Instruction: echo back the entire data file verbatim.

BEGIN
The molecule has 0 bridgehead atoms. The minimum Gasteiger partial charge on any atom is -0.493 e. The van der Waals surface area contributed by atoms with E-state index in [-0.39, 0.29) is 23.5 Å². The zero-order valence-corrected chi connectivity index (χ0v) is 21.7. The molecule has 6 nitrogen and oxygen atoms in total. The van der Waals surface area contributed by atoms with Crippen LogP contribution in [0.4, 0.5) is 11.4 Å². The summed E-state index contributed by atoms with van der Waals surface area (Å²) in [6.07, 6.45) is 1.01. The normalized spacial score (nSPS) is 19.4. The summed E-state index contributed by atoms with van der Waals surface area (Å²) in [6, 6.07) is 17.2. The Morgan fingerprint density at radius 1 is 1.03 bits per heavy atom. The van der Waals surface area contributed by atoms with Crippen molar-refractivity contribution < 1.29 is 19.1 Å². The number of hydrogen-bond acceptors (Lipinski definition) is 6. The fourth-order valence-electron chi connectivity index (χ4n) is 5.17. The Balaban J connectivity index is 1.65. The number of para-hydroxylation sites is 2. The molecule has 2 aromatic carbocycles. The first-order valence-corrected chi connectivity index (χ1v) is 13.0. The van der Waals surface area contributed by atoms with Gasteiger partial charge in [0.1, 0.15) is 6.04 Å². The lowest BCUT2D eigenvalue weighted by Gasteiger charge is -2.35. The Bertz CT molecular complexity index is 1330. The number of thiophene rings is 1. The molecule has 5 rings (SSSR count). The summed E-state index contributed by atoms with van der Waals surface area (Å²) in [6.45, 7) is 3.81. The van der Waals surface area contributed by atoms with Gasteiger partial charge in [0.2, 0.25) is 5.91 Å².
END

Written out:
The molecule has 0 bridgehead atoms. The minimum Gasteiger partial charge on any atom is -0.493 e. The van der Waals surface area contributed by atoms with E-state index in [-0.39, 0.29) is 23.5 Å². The zero-order valence-corrected chi connectivity index (χ0v) is 21.7. The molecule has 6 nitrogen and oxygen atoms in total. The van der Waals surface area contributed by atoms with Crippen LogP contribution in [0.4, 0.5) is 11.4 Å². The summed E-state index contributed by atoms with van der Waals surface area (Å²) in [6.07, 6.45) is 1.01. The normalized spacial score (nSPS) is 19.4. The summed E-state index contributed by atoms with van der Waals surface area (Å²) in [6, 6.07) is 17.2. The Morgan fingerprint density at radius 1 is 1.03 bits per heavy atom. The van der Waals surface area contributed by atoms with Crippen molar-refractivity contribution < 1.29 is 19.1 Å². The number of hydrogen-bond acceptors (Lipinski definition) is 6. The fourth-order valence-electron chi connectivity index (χ4n) is 5.17. The Balaban J connectivity index is 1.65. The number of para-hydroxylation sites is 2. The molecule has 2 aromatic carbocycles. The first-order valence-corrected chi connectivity index (χ1v) is 13.0. The van der Waals surface area contributed by atoms with Gasteiger partial charge in [0.1, 0.15) is 6.04 Å². The lowest BCUT2D eigenvalue weighted by Gasteiger charge is -2.35. The Bertz CT molecular complexity index is 1330. The number of thiophene rings is 1. The molecule has 5 rings (SSSR count). The summed E-state index contributed by atoms with van der Waals surface area (Å²) in [6.45, 7) is 3.81. The van der Waals surface area contributed by atoms with Gasteiger partial charge in [0.2, 0.25) is 5.91 Å².